Howell-Moroney
policy,
implementation of land preservation efforts of county
governments in the Delaware Valley. Gregory D. Streib
and Katherine G. Willoughby investigate the ability of local
governments to implement necessary changes that permit
them to become "cyber-governments". Akhlaque Haque
concludes the symposium with his examination of the
of
challenges
implementing "information sharing"
agreements among local governments and non-profit
agencies in north central Alabama.
External funding for policy research is important.
L.
wish to thank the Joyce
Tadlock, et al.
Barry
Foundation and The Ohio University Voinovich Center for
Leadership and Public Affairs for financial support.

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PAQ SPRING 2005

Nikolaos

Zahariadis and Leslie


Morgan gratefully
the
Jefferson
acknowledge
County (Al.) Metropolitan
Development Board for awarding their department the Ron
Casey Fellowship that helped fund their project.
Manuscripts for this symposium were solicited
nationally, and each under went the normal double-blind
external review process. I am most appreciative of the
external reviewers: Stephanie Bellar, Department of
Political Science, University of Tennessee at Chattanooga;
Chandrasekhar Commuri, Department of Public Policy and
Administration, California State University at Bakersfield;
Jack P. DeSario, Department of Political Science, Mount
Union College; James L. Llorens, Department of Public
Administration, Nelson Mandela School of Public Policy
and Urban Affairs, Southern University; Frank McKenna,
Department of Political Science, Bowling Green State
University; Robert O. Schneider, Department of Political
Science and Public Administration, University of North
Carolina at Pembroke; and Bobby Wilson, Department of
Each
Geography, University of Alabama at Tuscaloosa.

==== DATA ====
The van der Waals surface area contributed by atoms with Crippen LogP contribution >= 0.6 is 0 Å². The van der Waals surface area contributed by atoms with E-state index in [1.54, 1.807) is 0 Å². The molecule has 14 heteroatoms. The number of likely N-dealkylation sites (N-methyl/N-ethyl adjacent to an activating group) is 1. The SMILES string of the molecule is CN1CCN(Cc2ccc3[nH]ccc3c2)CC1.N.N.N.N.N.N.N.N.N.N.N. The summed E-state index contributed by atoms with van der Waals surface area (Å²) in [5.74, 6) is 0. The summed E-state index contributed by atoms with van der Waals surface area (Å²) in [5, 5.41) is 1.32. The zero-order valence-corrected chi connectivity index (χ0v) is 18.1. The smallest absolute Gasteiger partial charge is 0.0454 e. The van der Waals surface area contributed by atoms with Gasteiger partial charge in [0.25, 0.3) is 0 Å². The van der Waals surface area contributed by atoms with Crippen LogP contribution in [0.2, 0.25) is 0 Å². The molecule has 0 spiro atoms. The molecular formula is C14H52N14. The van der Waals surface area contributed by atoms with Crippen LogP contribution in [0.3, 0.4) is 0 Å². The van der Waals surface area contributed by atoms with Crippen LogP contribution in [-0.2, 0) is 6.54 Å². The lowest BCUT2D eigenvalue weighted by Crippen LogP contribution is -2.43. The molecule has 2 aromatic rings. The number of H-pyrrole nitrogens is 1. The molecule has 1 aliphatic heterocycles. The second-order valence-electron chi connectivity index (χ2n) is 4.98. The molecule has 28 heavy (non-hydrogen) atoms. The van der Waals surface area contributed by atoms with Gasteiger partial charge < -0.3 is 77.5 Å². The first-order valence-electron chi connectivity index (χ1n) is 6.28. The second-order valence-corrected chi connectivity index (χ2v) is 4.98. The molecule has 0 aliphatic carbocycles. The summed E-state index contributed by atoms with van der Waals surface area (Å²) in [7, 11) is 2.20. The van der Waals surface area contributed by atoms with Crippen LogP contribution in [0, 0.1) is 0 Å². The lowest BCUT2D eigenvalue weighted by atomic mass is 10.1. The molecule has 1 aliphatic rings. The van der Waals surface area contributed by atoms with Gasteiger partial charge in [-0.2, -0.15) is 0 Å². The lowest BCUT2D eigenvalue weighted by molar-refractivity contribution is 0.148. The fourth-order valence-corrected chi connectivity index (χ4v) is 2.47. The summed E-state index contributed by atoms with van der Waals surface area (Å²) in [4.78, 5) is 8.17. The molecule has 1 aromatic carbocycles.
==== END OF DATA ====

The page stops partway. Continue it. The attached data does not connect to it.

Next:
reviewer brought unique expertise and experience to the
task of selecting the most appropriate manuscripts for this
symposium.
REFERENCES
Derthick, Martha (1972). New Town in-Town Washington,
D C.: The Urban Institute.
Derthick, Martha (1970). The Influence of Federal Grants:
Public Assistance in Massachusetts. Cambridge,
MA: Harvard UniversityPress.
Richard
Elmore,
(1979).
Implementation Research

"Backward
Mapping:
and Policy Decision."

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PAQ SPRING 2005


Political Science Quarterly 94.

Golembiewski, Robert T. (1999). "Shortfalls of Public


Administration as Empirical Science." Public
Administration Quarterly 23: 3-17.
Lester, James P. and Joseph Stewart, Jr. (2002). Public
Policy: An Evolutionary Approach. Belmont, CA:
Wadsworth/Thomson Learning.
Lipsky, Michael (1971). "Street Level Bureaucracy and the
Analysis of Urban Reform." Urban Affairs
Quarterly 6.
Aaron
Jeffrey and
Implementation. Berkeley,
California Press.

Pressman,

And Paul
Public
and
Implementation
HaperCollins.

Mazmanian,

Daniel

H.

Wildavsky (1973).
CA:
University of

A.

Sabatier (1983).
Policy. New York:

Van Meter, Donald and Carl Van Horn (1975). "The Policy
A
Process:
Conceptual
Implementation
Framework." Administration and Society (6).